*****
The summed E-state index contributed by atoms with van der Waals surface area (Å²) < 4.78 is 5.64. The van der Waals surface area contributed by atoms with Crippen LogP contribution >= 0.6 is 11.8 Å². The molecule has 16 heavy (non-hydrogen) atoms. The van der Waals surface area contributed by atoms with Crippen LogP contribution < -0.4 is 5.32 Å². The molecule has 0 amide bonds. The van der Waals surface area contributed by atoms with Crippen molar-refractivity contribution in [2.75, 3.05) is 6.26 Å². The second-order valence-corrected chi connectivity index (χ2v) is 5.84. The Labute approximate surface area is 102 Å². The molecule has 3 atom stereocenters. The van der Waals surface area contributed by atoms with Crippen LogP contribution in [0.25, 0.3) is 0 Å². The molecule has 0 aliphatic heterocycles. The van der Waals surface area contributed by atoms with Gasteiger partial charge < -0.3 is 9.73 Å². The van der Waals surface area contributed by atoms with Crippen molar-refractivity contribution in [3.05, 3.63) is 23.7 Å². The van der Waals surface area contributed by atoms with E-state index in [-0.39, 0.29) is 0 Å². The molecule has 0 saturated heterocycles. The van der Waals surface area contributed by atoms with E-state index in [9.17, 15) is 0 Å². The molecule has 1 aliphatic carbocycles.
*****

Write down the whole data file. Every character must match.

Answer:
The summed E-state index contributed by atoms with van der Waals surface area (Å²) < 4.78 is 5.64. The van der Waals surface area contributed by atoms with Crippen LogP contribution >= 0.6 is 11.8 Å². The molecule has 16 heavy (non-hydrogen) atoms. The van der Waals surface area contributed by atoms with Crippen LogP contribution < -0.4 is 5.32 Å². The molecule has 0 amide bonds. The van der Waals surface area contributed by atoms with Crippen molar-refractivity contribution in [2.75, 3.05) is 6.26 Å². The second-order valence-corrected chi connectivity index (χ2v) is 5.84. The Labute approximate surface area is 102 Å². The molecule has 3 atom stereocenters. The van der Waals surface area contributed by atoms with Crippen LogP contribution in [0.25, 0.3) is 0 Å². The molecule has 0 aliphatic heterocycles. The van der Waals surface area contributed by atoms with Gasteiger partial charge < -0.3 is 9.73 Å². The van der Waals surface area contributed by atoms with Crippen molar-refractivity contribution in [3.05, 3.63) is 23.7 Å². The van der Waals surface area contributed by atoms with E-state index in [-0.39, 0.29) is 0 Å². The molecule has 0 saturated heterocycles. The van der Waals surface area contributed by atoms with E-state index in [9.17, 15) is 0 Å². The molecule has 1 aliphatic carbocycles.